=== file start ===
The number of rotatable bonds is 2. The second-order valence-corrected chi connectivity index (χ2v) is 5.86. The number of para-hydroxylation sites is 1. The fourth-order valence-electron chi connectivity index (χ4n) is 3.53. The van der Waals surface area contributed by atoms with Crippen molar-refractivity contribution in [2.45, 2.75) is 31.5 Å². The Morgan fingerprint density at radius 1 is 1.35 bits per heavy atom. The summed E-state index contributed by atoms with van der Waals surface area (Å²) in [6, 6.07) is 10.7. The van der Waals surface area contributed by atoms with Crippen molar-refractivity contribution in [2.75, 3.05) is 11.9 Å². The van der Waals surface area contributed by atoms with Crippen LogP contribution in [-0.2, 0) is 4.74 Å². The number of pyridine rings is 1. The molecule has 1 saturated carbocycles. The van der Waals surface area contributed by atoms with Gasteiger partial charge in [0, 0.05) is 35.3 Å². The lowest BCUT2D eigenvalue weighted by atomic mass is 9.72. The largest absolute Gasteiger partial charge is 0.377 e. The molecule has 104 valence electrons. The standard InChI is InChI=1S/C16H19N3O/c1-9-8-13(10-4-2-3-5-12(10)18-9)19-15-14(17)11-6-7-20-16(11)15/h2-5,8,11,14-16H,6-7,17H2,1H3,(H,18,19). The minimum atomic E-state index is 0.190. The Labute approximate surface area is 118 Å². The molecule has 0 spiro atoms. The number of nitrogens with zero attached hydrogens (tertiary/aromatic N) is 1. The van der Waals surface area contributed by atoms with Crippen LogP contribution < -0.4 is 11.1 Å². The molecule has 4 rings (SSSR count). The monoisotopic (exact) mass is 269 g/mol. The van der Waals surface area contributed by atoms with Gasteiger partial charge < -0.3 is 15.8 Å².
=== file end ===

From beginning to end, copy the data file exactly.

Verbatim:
The number of rotatable bonds is 2. The second-order valence-corrected chi connectivity index (χ2v) is 5.86. The number of para-hydroxylation sites is 1. The fourth-order valence-electron chi connectivity index (χ4n) is 3.53. The van der Waals surface area contributed by atoms with Crippen molar-refractivity contribution in [2.45, 2.75) is 31.5 Å². The Morgan fingerprint density at radius 1 is 1.35 bits per heavy atom. The summed E-state index contributed by atoms with van der Waals surface area (Å²) in [6, 6.07) is 10.7. The van der Waals surface area contributed by atoms with Crippen molar-refractivity contribution in [2.75, 3.05) is 11.9 Å². The van der Waals surface area contributed by atoms with Crippen LogP contribution in [-0.2, 0) is 4.74 Å². The number of pyridine rings is 1. The molecule has 1 saturated carbocycles. The van der Waals surface area contributed by atoms with Gasteiger partial charge in [0, 0.05) is 35.3 Å². The lowest BCUT2D eigenvalue weighted by atomic mass is 9.72. The largest absolute Gasteiger partial charge is 0.377 e. The molecule has 104 valence electrons. The standard InChI is InChI=1S/C16H19N3O/c1-9-8-13(10-4-2-3-5-12(10)18-9)19-15-14(17)11-6-7-20-16(11)15/h2-5,8,11,14-16H,6-7,17H2,1H3,(H,18,19). The minimum atomic E-state index is 0.190. The Labute approximate surface area is 118 Å². The molecule has 0 spiro atoms. The number of nitrogens with zero attached hydrogens (tertiary/aromatic N) is 1. The van der Waals surface area contributed by atoms with Crippen LogP contribution < -0.4 is 11.1 Å². The molecule has 4 rings (SSSR count). The monoisotopic (exact) mass is 269 g/mol. The van der Waals surface area contributed by atoms with Gasteiger partial charge < -0.3 is 15.8 Å².